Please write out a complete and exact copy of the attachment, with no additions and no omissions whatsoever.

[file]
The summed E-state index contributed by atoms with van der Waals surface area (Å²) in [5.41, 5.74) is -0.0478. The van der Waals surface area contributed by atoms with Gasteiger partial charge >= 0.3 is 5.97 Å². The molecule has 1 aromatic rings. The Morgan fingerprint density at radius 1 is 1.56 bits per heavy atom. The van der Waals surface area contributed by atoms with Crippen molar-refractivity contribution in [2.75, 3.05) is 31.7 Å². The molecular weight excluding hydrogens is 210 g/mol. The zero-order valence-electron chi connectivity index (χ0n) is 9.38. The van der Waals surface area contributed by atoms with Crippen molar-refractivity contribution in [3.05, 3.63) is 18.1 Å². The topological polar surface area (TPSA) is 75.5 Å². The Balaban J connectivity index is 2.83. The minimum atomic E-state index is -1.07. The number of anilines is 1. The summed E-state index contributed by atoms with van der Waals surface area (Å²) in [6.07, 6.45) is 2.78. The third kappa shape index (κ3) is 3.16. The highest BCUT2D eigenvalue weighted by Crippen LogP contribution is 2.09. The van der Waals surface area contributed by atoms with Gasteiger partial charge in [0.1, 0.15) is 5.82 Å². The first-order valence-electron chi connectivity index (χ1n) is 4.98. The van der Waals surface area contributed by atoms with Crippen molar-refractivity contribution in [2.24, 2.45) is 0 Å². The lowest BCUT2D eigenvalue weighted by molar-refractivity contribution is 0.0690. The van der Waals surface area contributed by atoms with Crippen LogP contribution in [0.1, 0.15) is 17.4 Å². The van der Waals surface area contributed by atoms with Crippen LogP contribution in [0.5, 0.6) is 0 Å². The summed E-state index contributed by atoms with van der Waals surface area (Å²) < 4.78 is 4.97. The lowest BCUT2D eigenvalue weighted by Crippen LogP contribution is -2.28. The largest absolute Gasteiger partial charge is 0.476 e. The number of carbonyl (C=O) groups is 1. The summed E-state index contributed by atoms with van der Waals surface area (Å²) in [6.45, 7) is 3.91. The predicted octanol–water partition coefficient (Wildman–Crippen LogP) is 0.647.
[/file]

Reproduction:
The summed E-state index contributed by atoms with van der Waals surface area (Å²) in [5.41, 5.74) is -0.0478. The van der Waals surface area contributed by atoms with Gasteiger partial charge >= 0.3 is 5.97 Å². The molecule has 1 aromatic rings. The Morgan fingerprint density at radius 1 is 1.56 bits per heavy atom. The van der Waals surface area contributed by atoms with Crippen molar-refractivity contribution in [2.75, 3.05) is 31.7 Å². The molecular weight excluding hydrogens is 210 g/mol. The zero-order valence-electron chi connectivity index (χ0n) is 9.38. The van der Waals surface area contributed by atoms with Crippen molar-refractivity contribution in [3.05, 3.63) is 18.1 Å². The topological polar surface area (TPSA) is 75.5 Å². The Balaban J connectivity index is 2.83. The minimum atomic E-state index is -1.07. The number of anilines is 1. The summed E-state index contributed by atoms with van der Waals surface area (Å²) in [6.07, 6.45) is 2.78. The third kappa shape index (κ3) is 3.16. The highest BCUT2D eigenvalue weighted by Crippen LogP contribution is 2.09. The van der Waals surface area contributed by atoms with Gasteiger partial charge in [0.1, 0.15) is 5.82 Å². The first-order valence-electron chi connectivity index (χ1n) is 4.98. The van der Waals surface area contributed by atoms with Crippen molar-refractivity contribution in [2.24, 2.45) is 0 Å². The lowest BCUT2D eigenvalue weighted by molar-refractivity contribution is 0.0690. The van der Waals surface area contributed by atoms with Crippen LogP contribution in [0.1, 0.15) is 17.4 Å². The van der Waals surface area contributed by atoms with Crippen LogP contribution in [0.5, 0.6) is 0 Å². The summed E-state index contributed by atoms with van der Waals surface area (Å²) < 4.78 is 4.97. The lowest BCUT2D eigenvalue weighted by Crippen LogP contribution is -2.28. The largest absolute Gasteiger partial charge is 0.476 e. The number of carbonyl (C=O) groups is 1. The summed E-state index contributed by atoms with van der Waals surface area (Å²) in [6.45, 7) is 3.91. The predicted octanol–water partition coefficient (Wildman–Crippen LogP) is 0.647.